Derek Mason got 7 years to build a winning program and he couldn’t do it. Seven years is a long time in the SEC. It’s probably an even longer time at a cellar-dweller in the conference that pounds its chest about “it just meaning more.”

Somewhere in the midst of watching Sarah Fuller make history for the depleted Commodores’ squad, perhaps the elephant in the room became too hard to ignore. Fuller couldn’t even get a shot at field goal range because Mason’s team was getting demolished by Mizzou, which had a first-year coach.

Whether those optics changed Mason’s future in Nashville or not, it was a frustrating closing note for him as the Commodores’ coach. Athletic director Candice Storey Lee pulled the plug on the Mason era Sunday. She didn’t use the all-SEC schedule as an excuse, nor did she use university budget cuts as a reason to hesitate.

Going 10-46 in SEC play spoke for itself. It wasn’t Mason’s character, which has checked all the necessary boxes from the moment he took over in Nashville. You won’t find fellow coaches or former players who have a bad word to say about him. He enthusiastically rode the metaphorical horse after beating Tennessee to clinch a bowl game in 2018. At times, he made you forget that he was coaching one of the least successful Power 5 programs in America.

Not giving Mason an 8th year shows that, perhaps finally, there’s actually a desire to compete in football.

That’s a fair thing to say about a program that hasn’t had a major renovation of its stadium since the Jimmy Carter administration. It’s a fair thing to say when you see former players like Jordan Rodgers speak out against the very facilities where he turned himself into an SEC quarterback:

Shoot, Vanderbilt’s visiting locker room is so bad that Dan Mullen opted against putting his team in it amidst COVID concerns. To say that the Commodores are lagging behind their SEC brethren would be like saying your local high school running back has a ways to go if he wants to become Herschel Walker.

Mason might not have ever had a shot to be successful in the way that James Franklin was. Franklin, of course, hit the conference at the perfect 3-year time when the coaching wasn’t what it is today. There was no true SEC East power like what either Florida or Georgia are now.

Rodgers is right. When Lee took over, she talked about the less than $5 million plan to upgrade the locker room. There was no concrete plan of a $50 million football operations center like the one South Carolina built. Why is that significant? Well, guess what other SEC job just opened up? South Carolina. Guess who will have an entirely different field of candidates to work with? South Carolina.

That’s on Vandy. Mason wasn’t held to the same standard Will Muschamp was. If Mason got to a bowl game, he rightfully hopped on that metaphorical horse and danced like nobody was watching. Surely, though, his bosses were watching him and applauding the fact that he got that rare bit of extra exposure for the program.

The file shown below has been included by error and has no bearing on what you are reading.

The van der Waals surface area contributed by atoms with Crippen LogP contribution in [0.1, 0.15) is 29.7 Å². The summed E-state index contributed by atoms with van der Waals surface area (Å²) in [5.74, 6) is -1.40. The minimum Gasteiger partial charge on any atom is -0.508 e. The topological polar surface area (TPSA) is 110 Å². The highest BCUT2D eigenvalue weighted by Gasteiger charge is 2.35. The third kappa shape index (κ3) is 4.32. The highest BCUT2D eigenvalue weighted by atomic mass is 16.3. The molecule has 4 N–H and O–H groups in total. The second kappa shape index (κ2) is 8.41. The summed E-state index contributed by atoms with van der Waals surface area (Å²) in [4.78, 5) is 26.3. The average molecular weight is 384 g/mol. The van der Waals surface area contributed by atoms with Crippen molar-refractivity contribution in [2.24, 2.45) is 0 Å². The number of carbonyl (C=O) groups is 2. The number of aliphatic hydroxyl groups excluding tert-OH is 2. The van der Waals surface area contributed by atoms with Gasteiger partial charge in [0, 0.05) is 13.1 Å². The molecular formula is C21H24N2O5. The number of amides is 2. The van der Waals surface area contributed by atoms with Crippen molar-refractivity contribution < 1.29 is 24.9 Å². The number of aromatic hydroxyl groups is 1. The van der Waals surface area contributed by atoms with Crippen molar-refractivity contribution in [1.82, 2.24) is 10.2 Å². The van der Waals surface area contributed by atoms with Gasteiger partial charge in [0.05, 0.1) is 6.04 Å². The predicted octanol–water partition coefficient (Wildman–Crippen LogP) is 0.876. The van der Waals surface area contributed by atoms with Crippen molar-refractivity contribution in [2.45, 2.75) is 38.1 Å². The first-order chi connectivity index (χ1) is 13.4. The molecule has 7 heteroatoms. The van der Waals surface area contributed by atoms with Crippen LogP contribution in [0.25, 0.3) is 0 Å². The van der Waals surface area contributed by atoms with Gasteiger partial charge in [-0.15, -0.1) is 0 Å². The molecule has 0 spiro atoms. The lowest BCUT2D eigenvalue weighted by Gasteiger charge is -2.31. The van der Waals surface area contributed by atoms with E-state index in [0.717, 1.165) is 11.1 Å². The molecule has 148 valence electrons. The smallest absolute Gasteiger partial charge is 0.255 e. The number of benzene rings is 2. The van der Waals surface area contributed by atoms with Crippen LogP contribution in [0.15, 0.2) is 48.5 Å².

That standard simply isn’t good enough in the SEC. Not when there are now tens of millions of dollars rolling in thanks to those TV revenue checks. You no longer need a 90,000-seat stadium selling out every Saturday to justify investing in football.

With Vandy being a private university, who knows what that investment will look like with the next coach. Nobody would be foolish enough to throw Hugh Freeze’s name into the conversation after he got that $3 million extension to stay at Liberty. Yeah, Liberty. Even the program that hopped into the FBS ranks a few years ago is willing to pony up for a head coach.

If there’s a sell to a new coach, it has to include Lee’s plans for major fundraising and upgrades. Combine that with a booming city like Nashville and yeah, there are worse places to earn a multi-million dollar living. I mean, this is the same university that still doesn’t have a basketball gym with air conditioning. Vandy is unique. It’ll likely continue to be unique.

But even places like Northwestern, which is the closest thing to Vandy, had a $260 million facilities upgrade. This is college football in the 21st century. Vanderbilt, if it wants, can choose to be a part of it while maintaining its academic reputation.

One would have to think that a change of mindset is coming. The sport has become too lucrative for Vandy to continue to have its head in the sand. Whoever takes over is going to need a full commitment from the university that times are changing.

Who might that be?

Who knows. One would think Vandy will again covet a Power 5 coordinator looking to make a jump, or perhaps an energetic Group of 5 coach who doesn’t believe in dead ends.

But it’s hard to envision that starting salary not ranking either dead last or next-to-last among SEC head coaches. That would mean paying in the neighborhood of $4 million a year for a head coach. If that sounds like a lot and something that Vandy would never do, well, I’ve got news for you. A whopping 35 FBS head coaches made at least $3.7 million in 2020. That includes Rutgers, Illinois, Northwestern, Mizzou, Virginia and others.

That’ll show that Vandy is actually taking football seriously. Sunday was an important first step in that. The university collectively decided that as great as Mason was as a face of the program, you can’t get behind a 10-46 SEC record with no end in sight.

Vandy is years behind the SEC. Whoever takes over has a lot of ground to make up. That means shaking hands, kissing babies and raising a whole lot of money. Good luck.

As Rodgers said, Mason might not have ever had a chance to win in Nashville. Lee still made the decision she felt would put Vandy in the right direction. If she does one thing with this next coaching staff, it seems obvious.

Give them a chance.